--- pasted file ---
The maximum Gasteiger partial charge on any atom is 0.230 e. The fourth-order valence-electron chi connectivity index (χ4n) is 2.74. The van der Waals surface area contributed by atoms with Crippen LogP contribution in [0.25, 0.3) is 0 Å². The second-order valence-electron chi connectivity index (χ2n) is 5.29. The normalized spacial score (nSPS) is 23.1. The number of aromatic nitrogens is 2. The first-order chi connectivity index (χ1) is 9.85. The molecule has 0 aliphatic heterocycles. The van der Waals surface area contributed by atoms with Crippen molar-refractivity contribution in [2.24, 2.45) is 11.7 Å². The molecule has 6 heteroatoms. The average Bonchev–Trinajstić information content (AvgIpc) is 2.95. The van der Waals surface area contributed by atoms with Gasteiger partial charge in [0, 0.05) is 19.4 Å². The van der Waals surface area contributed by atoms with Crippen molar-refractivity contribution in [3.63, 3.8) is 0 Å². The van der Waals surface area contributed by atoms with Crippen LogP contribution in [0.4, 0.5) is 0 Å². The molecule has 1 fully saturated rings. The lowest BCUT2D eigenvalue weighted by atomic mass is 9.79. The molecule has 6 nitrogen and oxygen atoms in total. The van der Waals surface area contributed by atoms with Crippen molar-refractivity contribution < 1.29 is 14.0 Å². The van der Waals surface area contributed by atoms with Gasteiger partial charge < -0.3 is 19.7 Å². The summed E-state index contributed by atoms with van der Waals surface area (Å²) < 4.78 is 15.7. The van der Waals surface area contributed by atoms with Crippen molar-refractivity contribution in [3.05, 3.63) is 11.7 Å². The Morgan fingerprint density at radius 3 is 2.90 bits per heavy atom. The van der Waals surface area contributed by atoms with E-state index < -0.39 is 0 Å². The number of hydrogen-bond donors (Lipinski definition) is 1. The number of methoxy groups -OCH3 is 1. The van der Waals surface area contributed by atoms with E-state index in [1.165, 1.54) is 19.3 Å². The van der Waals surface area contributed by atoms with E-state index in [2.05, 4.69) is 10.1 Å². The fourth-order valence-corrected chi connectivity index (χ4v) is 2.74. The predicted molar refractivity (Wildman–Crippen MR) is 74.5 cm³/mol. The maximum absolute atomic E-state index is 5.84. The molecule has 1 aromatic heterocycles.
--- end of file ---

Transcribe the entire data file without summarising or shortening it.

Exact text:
The maximum Gasteiger partial charge on any atom is 0.230 e. The fourth-order valence-electron chi connectivity index (χ4n) is 2.74. The van der Waals surface area contributed by atoms with Crippen LogP contribution in [0.25, 0.3) is 0 Å². The second-order valence-electron chi connectivity index (χ2n) is 5.29. The normalized spacial score (nSPS) is 23.1. The number of aromatic nitrogens is 2. The first-order chi connectivity index (χ1) is 9.85. The molecule has 0 aliphatic heterocycles. The van der Waals surface area contributed by atoms with Crippen molar-refractivity contribution in [2.24, 2.45) is 11.7 Å². The molecule has 6 heteroatoms. The average Bonchev–Trinajstić information content (AvgIpc) is 2.95. The van der Waals surface area contributed by atoms with Gasteiger partial charge in [0, 0.05) is 19.4 Å². The van der Waals surface area contributed by atoms with Crippen molar-refractivity contribution in [3.63, 3.8) is 0 Å². The van der Waals surface area contributed by atoms with Crippen LogP contribution in [0.4, 0.5) is 0 Å². The molecule has 1 fully saturated rings. The lowest BCUT2D eigenvalue weighted by atomic mass is 9.79. The molecule has 6 nitrogen and oxygen atoms in total. The van der Waals surface area contributed by atoms with Crippen molar-refractivity contribution < 1.29 is 14.0 Å². The van der Waals surface area contributed by atoms with Gasteiger partial charge < -0.3 is 19.7 Å². The summed E-state index contributed by atoms with van der Waals surface area (Å²) < 4.78 is 15.7. The van der Waals surface area contributed by atoms with Crippen molar-refractivity contribution in [3.05, 3.63) is 11.7 Å². The Morgan fingerprint density at radius 3 is 2.90 bits per heavy atom. The van der Waals surface area contributed by atoms with E-state index < -0.39 is 0 Å². The number of hydrogen-bond donors (Lipinski definition) is 1. The number of methoxy groups -OCH3 is 1. The van der Waals surface area contributed by atoms with E-state index in [1.165, 1.54) is 19.3 Å². The van der Waals surface area contributed by atoms with E-state index in [2.05, 4.69) is 10.1 Å². The fourth-order valence-corrected chi connectivity index (χ4v) is 2.74. The predicted molar refractivity (Wildman–Crippen MR) is 74.5 cm³/mol. The maximum absolute atomic E-state index is 5.84. The molecule has 1 aromatic heterocycles.